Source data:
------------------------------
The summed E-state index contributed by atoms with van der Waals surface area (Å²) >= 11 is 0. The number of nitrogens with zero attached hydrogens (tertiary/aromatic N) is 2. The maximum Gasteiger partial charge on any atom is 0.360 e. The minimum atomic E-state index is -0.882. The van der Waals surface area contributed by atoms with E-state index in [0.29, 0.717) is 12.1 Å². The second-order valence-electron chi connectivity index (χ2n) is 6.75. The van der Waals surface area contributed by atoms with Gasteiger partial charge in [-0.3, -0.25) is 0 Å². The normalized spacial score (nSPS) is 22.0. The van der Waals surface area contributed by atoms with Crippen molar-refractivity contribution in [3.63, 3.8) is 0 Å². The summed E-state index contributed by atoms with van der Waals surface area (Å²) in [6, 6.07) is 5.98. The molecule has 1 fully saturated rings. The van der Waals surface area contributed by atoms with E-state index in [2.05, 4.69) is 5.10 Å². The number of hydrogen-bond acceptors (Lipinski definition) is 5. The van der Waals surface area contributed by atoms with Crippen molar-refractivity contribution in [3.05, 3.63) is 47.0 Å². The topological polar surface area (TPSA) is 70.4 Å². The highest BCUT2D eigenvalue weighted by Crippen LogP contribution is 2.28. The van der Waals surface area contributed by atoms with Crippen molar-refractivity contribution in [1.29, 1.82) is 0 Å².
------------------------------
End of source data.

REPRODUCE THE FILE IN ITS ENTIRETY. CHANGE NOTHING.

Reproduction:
The summed E-state index contributed by atoms with van der Waals surface area (Å²) >= 11 is 0. The number of nitrogens with zero attached hydrogens (tertiary/aromatic N) is 2. The maximum Gasteiger partial charge on any atom is 0.360 e. The minimum atomic E-state index is -0.882. The van der Waals surface area contributed by atoms with E-state index in [0.29, 0.717) is 12.1 Å². The second-order valence-electron chi connectivity index (χ2n) is 6.75. The van der Waals surface area contributed by atoms with Gasteiger partial charge in [-0.3, -0.25) is 0 Å². The normalized spacial score (nSPS) is 22.0. The van der Waals surface area contributed by atoms with Crippen molar-refractivity contribution in [3.63, 3.8) is 0 Å². The summed E-state index contributed by atoms with van der Waals surface area (Å²) in [6, 6.07) is 5.98. The molecule has 1 fully saturated rings. The van der Waals surface area contributed by atoms with E-state index in [2.05, 4.69) is 5.10 Å². The number of hydrogen-bond acceptors (Lipinski definition) is 5. The van der Waals surface area contributed by atoms with Crippen molar-refractivity contribution in [3.05, 3.63) is 47.0 Å². The topological polar surface area (TPSA) is 70.4 Å². The highest BCUT2D eigenvalue weighted by Crippen LogP contribution is 2.28. The van der Waals surface area contributed by atoms with Crippen molar-refractivity contribution in [1.29, 1.82) is 0 Å².